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Monday, 02 October 2017


 

Texas is well known for its fickle weather but Texans are quick to point out that our state has 4 seasons:

*Dove Season
*Bow-hunting Deer Season
*Rifle Deer Season

and *Football Season.

     This weekend was Opening Day of Bowhunting Season. For some hunters this is IT. What they train for. For other hunters Bow Season is like the post parade at the Kentucky Derby. It is the event leading up to the main event.

     We live in prime Texas hunting land. I'm not much of a hunter, but I have hunters in the family so I'm well aware of the seasonal changes. As far as I'm concerned, if there's already a butchered calf in my freezer, Bambi is safe from me. If the freezer is empty though, Bambi beware. All bets are off. But for the most part, Other Half and I prefer to watch the deer rather than shoot them. They are welcome neighbors. So much so, in fact, that hunters on neighboring ranches complain that the deer are hiding on our place instead of coming to their feeders. Probably true, but not my problem. This is my home. This is their home. Hunters are merely seasonal visitors.

     That said, some of the visiting hunters have become our friends, like Fred and Brian. These guys have a hunting camp along the mile long dirt road that is in essence, our main driveway because we are the only people who actually live here. Fred and Brian enjoy watching the wildlife too, and pretty much just hunt hogs. That's why what happened Friday night was so surprising.

     Friday night marked the beginning of the exodus. Hunters from the city flocked to the country. Beer and bows at the ready. Other Half and I were on our way back from town that evening when we drove past Fred's empty camp. To my knowledge, Fred isn't a bowhunter, so it didn't surprise me that he didn't come up this weekend. It wasn't dark yet, but was getting there fast. As we crunched down the road, the most unlikely sight came into focus.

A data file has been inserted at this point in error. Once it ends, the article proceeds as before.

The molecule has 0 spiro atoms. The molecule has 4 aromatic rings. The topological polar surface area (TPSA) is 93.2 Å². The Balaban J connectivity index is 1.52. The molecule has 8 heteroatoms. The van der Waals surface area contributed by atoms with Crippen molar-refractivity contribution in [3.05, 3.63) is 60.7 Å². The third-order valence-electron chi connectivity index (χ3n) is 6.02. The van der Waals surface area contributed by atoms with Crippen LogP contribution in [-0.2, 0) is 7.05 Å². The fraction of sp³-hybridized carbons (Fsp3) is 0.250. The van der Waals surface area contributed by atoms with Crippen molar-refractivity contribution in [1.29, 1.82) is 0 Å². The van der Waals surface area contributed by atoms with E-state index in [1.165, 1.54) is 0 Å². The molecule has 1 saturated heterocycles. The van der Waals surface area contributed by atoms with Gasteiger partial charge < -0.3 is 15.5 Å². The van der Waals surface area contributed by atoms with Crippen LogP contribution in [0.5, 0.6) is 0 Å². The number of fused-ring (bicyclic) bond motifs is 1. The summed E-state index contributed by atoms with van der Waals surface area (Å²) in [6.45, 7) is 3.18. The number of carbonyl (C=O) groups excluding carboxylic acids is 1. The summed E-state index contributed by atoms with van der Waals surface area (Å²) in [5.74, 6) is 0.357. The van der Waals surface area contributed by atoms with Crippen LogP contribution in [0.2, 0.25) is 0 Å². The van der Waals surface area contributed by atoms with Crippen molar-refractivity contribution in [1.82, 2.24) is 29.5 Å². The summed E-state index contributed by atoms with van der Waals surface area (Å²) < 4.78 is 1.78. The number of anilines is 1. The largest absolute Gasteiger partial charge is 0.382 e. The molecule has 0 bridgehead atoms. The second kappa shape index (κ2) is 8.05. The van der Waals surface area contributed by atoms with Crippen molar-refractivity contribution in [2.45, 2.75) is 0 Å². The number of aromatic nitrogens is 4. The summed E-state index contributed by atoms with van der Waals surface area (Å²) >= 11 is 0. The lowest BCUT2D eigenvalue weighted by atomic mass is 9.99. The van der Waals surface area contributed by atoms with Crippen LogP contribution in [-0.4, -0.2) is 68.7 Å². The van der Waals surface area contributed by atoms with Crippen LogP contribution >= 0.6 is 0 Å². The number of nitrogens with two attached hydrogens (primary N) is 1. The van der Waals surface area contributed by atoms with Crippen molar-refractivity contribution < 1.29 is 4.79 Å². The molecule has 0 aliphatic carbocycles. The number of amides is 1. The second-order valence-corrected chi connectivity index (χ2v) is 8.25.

"Stop! Stop the truck! Back up."

     There.

     What. The. Hell?

     Standing in the middle of Fred's camp was a big buck. A perfect buck. He was standing broadside, but staring at us. Big as Dallas.

     We stared at him.

     He stared at us.

     The windows were down so the deer could clearly hear our whispered conversation.

     "What the hell?"

     "Look at him!"

     "Wait. He's not moving. Is he even real?"

     So thus began the discussion. Other Half honked the horn. The buck didn't move. Honked again. We called to him.

     "Hey buddy! You better hide. There are bowhunters just down the road."

     The buck didn't move.

     We sat in the truck for a good 3 minutes talking to a very realistic plastic shooting target. Oh my! We finally laughed at ourselves and drove off. What kind of goofy city slickers think a shooting target is a real deer? On the day before Bow Season opens? What idiot falls for that?

     We did. Color me embarrassed.  In our defense, we drive the road every day and never see shooting dummies at that camp. Oh well. Sometimes you just have to shake your head and accept that you're an idiot.

     The next morning we headed to town again. The sun was high in the sky.

    "Wait! Back up!"

     "Holy. Shit."

     The shooting dummy was gone.

     Apparently the only dummies on the road Friday night were the two dummies honking and talking to the big buck grazing in an empty hunting camp. The joke was on us, and the bowhunters down the road who wondered where the deer were hiding. As Other Half and I drove away from Fred's camp that morning, a beautiful little doe stepped into the dappled sunlight. She saw us staring at her and froze. Then she bounded back into the forest. We drove on to town. The hunters down the road reported that they didn't see any deer.

Posted by: forensicfarmgirl AT 11:13 am   |  Permalink   |  3 Comments  |  Email

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